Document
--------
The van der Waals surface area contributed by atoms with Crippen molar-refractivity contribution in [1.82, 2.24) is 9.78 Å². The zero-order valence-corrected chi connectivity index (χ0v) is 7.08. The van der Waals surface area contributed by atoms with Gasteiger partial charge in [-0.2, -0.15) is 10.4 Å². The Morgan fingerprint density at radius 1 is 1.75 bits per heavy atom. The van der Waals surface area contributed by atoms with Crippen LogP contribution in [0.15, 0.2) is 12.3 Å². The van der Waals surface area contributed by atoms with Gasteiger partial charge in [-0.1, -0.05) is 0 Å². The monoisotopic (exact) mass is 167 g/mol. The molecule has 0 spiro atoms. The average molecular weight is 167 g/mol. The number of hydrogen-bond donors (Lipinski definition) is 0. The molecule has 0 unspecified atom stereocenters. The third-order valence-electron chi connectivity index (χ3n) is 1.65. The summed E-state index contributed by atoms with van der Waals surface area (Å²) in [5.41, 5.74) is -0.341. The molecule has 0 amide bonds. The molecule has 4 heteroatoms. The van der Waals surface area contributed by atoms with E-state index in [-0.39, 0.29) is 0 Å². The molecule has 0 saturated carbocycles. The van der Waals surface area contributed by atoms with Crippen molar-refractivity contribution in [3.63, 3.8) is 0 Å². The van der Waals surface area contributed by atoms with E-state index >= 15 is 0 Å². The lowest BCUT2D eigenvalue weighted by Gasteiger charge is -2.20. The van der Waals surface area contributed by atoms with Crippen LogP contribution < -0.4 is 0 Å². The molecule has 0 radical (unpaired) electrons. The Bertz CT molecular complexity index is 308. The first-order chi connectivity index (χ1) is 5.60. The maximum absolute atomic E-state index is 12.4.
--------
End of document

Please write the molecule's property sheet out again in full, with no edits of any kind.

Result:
The van der Waals surface area contributed by atoms with Crippen molar-refractivity contribution in [1.82, 2.24) is 9.78 Å². The zero-order valence-corrected chi connectivity index (χ0v) is 7.08. The van der Waals surface area contributed by atoms with Gasteiger partial charge in [-0.2, -0.15) is 10.4 Å². The Morgan fingerprint density at radius 1 is 1.75 bits per heavy atom. The van der Waals surface area contributed by atoms with Crippen LogP contribution in [0.15, 0.2) is 12.3 Å². The van der Waals surface area contributed by atoms with Gasteiger partial charge in [-0.1, -0.05) is 0 Å². The monoisotopic (exact) mass is 167 g/mol. The molecule has 0 spiro atoms. The average molecular weight is 167 g/mol. The number of hydrogen-bond donors (Lipinski definition) is 0. The molecule has 0 unspecified atom stereocenters. The third-order valence-electron chi connectivity index (χ3n) is 1.65. The summed E-state index contributed by atoms with van der Waals surface area (Å²) in [5.41, 5.74) is -0.341. The molecule has 0 amide bonds. The molecule has 4 heteroatoms. The van der Waals surface area contributed by atoms with E-state index in [-0.39, 0.29) is 0 Å². The molecule has 0 saturated carbocycles. The van der Waals surface area contributed by atoms with Crippen molar-refractivity contribution in [3.63, 3.8) is 0 Å². The van der Waals surface area contributed by atoms with E-state index >= 15 is 0 Å². The lowest BCUT2D eigenvalue weighted by Gasteiger charge is -2.20. The van der Waals surface area contributed by atoms with Crippen LogP contribution < -0.4 is 0 Å². The molecule has 0 radical (unpaired) electrons. The Bertz CT molecular complexity index is 308. The first-order chi connectivity index (χ1) is 5.60. The maximum absolute atomic E-state index is 12.4.